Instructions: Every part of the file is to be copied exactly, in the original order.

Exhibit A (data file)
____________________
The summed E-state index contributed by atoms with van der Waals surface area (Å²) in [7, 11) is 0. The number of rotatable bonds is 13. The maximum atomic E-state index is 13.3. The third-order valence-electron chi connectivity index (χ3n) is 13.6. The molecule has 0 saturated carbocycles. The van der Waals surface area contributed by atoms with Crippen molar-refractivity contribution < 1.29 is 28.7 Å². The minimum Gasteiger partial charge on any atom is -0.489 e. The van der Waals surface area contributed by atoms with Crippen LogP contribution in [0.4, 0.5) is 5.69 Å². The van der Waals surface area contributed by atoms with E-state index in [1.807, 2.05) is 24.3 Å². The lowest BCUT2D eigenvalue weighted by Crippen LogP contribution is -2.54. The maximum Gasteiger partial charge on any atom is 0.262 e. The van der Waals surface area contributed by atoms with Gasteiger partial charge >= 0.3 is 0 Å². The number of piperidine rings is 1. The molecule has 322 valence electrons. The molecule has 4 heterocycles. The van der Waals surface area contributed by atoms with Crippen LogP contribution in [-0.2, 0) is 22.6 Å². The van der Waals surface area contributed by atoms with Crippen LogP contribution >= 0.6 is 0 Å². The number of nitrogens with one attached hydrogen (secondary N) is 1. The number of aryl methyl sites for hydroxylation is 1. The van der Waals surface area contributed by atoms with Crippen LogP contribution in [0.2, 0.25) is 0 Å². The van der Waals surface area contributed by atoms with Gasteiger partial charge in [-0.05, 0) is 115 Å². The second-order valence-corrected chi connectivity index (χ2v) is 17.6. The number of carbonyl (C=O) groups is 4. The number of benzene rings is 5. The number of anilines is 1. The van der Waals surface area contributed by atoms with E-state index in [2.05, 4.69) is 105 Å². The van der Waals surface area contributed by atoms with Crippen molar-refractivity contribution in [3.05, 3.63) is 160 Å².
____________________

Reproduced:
The summed E-state index contributed by atoms with van der Waals surface area (Å²) in [7, 11) is 0. The number of rotatable bonds is 13. The maximum atomic E-state index is 13.3. The third-order valence-electron chi connectivity index (χ3n) is 13.6. The molecule has 0 saturated carbocycles. The van der Waals surface area contributed by atoms with Crippen molar-refractivity contribution < 1.29 is 28.7 Å². The minimum Gasteiger partial charge on any atom is -0.489 e. The van der Waals surface area contributed by atoms with Crippen LogP contribution in [0.4, 0.5) is 5.69 Å². The van der Waals surface area contributed by atoms with E-state index in [1.807, 2.05) is 24.3 Å². The lowest BCUT2D eigenvalue weighted by Crippen LogP contribution is -2.54. The maximum Gasteiger partial charge on any atom is 0.262 e. The van der Waals surface area contributed by atoms with Gasteiger partial charge >= 0.3 is 0 Å². The number of piperidine rings is 1. The molecule has 322 valence electrons. The molecule has 4 heterocycles. The van der Waals surface area contributed by atoms with Crippen LogP contribution in [-0.2, 0) is 22.6 Å². The van der Waals surface area contributed by atoms with Crippen LogP contribution >= 0.6 is 0 Å². The number of nitrogens with one attached hydrogen (secondary N) is 1. The number of aryl methyl sites for hydroxylation is 1. The van der Waals surface area contributed by atoms with Crippen LogP contribution in [0.2, 0.25) is 0 Å². The van der Waals surface area contributed by atoms with Gasteiger partial charge in [-0.05, 0) is 115 Å². The second-order valence-corrected chi connectivity index (χ2v) is 17.6. The number of carbonyl (C=O) groups is 4. The number of benzene rings is 5. The number of anilines is 1. The van der Waals surface area contributed by atoms with E-state index in [2.05, 4.69) is 105 Å². The van der Waals surface area contributed by atoms with Crippen molar-refractivity contribution in [3.05, 3.63) is 160 Å².